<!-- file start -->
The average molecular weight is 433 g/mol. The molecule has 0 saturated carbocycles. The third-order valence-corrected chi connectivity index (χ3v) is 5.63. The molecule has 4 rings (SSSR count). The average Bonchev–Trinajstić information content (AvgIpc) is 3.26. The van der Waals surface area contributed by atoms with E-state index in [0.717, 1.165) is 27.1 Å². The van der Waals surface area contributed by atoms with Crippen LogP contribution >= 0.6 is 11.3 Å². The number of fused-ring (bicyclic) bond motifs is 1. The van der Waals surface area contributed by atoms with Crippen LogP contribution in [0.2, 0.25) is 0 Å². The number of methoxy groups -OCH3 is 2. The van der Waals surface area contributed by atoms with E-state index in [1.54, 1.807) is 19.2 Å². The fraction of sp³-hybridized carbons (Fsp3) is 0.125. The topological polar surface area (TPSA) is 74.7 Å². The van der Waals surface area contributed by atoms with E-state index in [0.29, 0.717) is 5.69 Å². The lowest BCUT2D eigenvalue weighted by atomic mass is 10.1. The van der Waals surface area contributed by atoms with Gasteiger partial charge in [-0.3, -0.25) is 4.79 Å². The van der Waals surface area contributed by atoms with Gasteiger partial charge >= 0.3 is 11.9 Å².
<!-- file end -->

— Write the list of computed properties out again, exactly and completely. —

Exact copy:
The average molecular weight is 433 g/mol. The molecule has 0 saturated carbocycles. The third-order valence-corrected chi connectivity index (χ3v) is 5.63. The molecule has 4 rings (SSSR count). The average Bonchev–Trinajstić information content (AvgIpc) is 3.26. The van der Waals surface area contributed by atoms with E-state index in [0.717, 1.165) is 27.1 Å². The van der Waals surface area contributed by atoms with Crippen LogP contribution >= 0.6 is 11.3 Å². The number of fused-ring (bicyclic) bond motifs is 1. The van der Waals surface area contributed by atoms with Crippen LogP contribution in [0.2, 0.25) is 0 Å². The number of methoxy groups -OCH3 is 2. The van der Waals surface area contributed by atoms with E-state index in [1.54, 1.807) is 19.2 Å². The fraction of sp³-hybridized carbons (Fsp3) is 0.125. The topological polar surface area (TPSA) is 74.7 Å². The van der Waals surface area contributed by atoms with E-state index in [0.29, 0.717) is 5.69 Å². The lowest BCUT2D eigenvalue weighted by atomic mass is 10.1. The van der Waals surface area contributed by atoms with Gasteiger partial charge in [-0.3, -0.25) is 4.79 Å². The van der Waals surface area contributed by atoms with Gasteiger partial charge >= 0.3 is 11.9 Å².